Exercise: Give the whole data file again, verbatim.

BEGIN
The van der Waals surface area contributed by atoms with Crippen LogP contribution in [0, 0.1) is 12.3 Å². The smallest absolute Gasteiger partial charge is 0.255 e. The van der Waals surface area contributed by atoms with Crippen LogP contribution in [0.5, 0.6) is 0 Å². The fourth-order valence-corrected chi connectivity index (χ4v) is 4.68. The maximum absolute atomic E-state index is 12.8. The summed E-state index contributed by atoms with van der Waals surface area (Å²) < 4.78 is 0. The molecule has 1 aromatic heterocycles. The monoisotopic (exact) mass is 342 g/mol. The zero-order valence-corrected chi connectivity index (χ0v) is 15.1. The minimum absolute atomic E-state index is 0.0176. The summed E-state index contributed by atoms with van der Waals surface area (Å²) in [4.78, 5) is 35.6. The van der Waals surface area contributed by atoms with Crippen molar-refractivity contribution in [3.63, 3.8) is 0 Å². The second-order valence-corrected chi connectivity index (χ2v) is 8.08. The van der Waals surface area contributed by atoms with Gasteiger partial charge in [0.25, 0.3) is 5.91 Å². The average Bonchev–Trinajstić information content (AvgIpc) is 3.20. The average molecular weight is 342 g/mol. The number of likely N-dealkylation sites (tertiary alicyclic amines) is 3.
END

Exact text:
The van der Waals surface area contributed by atoms with Crippen LogP contribution in [0, 0.1) is 12.3 Å². The smallest absolute Gasteiger partial charge is 0.255 e. The van der Waals surface area contributed by atoms with Crippen LogP contribution in [0.5, 0.6) is 0 Å². The fourth-order valence-corrected chi connectivity index (χ4v) is 4.68. The maximum absolute atomic E-state index is 12.8. The summed E-state index contributed by atoms with van der Waals surface area (Å²) < 4.78 is 0. The molecule has 1 aromatic heterocycles. The monoisotopic (exact) mass is 342 g/mol. The zero-order valence-corrected chi connectivity index (χ0v) is 15.1. The minimum absolute atomic E-state index is 0.0176. The summed E-state index contributed by atoms with van der Waals surface area (Å²) in [4.78, 5) is 35.6. The van der Waals surface area contributed by atoms with Crippen molar-refractivity contribution in [3.63, 3.8) is 0 Å². The second-order valence-corrected chi connectivity index (χ2v) is 8.08. The van der Waals surface area contributed by atoms with Gasteiger partial charge in [0.25, 0.3) is 5.91 Å². The average Bonchev–Trinajstić information content (AvgIpc) is 3.20. The average molecular weight is 342 g/mol. The number of likely N-dealkylation sites (tertiary alicyclic amines) is 3.